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All in all a great learning experience for the kids where they did some science, a bit of math, reading, and writing. Thank you turtle!

 

My first experience of doing science with my kids happened by accident. In January of 2014 we had quite a cold spell in Minnesota and school was canceled for a number of days. About the same time, some videos about throwing boiling water into the air and freezing instantly were making their way around the interwebs. I figured my kids would like to see if it works. We boiled some water, they stood by the window, and I went out on the deck and threw it into the air. They were thrilled. Then, for some reason I really wish I could remember, we decided to make it more experiment-like. We wondered if the water really needed to be boiling. So I guided the kids to the idea that we should try different temperatures of water to see if it still had the same effect. We would get some water in a bowl, measure the temp with a meat thermometer, and then, crucially, I had each child make a prediction as to whether it would work or not. We recorded their predictions on a whiteboard, then recorded the results, all shown below.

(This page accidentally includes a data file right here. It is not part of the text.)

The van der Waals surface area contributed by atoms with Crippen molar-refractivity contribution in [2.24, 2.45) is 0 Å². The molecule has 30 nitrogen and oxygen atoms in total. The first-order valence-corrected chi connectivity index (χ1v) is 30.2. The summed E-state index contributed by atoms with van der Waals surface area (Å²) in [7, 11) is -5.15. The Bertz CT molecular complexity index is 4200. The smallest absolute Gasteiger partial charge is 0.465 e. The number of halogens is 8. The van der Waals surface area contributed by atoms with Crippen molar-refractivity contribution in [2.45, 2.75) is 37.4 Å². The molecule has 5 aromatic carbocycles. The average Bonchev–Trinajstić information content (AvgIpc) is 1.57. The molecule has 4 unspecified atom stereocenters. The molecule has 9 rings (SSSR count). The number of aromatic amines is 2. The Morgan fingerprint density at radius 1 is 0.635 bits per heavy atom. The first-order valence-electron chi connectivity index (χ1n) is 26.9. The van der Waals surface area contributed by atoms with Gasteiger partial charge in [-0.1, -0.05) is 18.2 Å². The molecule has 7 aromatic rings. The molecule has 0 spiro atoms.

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This was a wonderful experience for both the kids and I. They got experience with experimentation, record keeping, and measuring both qualitatively and quantitatively, and more importantly, had the chance to ask a question and explore to try to find out the answer.

This is what Doing Science With Your Kids is all about; be curious, ask questions, wonder, explore, and authentically seek out evidence and answers while having fun. 

Fast forward a couple of months, I was inspired by Christopher’s Talking Math With Your Kids hashtag (#tmwyk) to start #dswyk, and a few folks and I started tweeting to it. From there, someone mentioned a blog. I thought it would be fun to make it collaborative; anyone could become an author and post to it. So here we are.

Go here if you would like to contribute to this blog. More importantly, go do some science with your kids!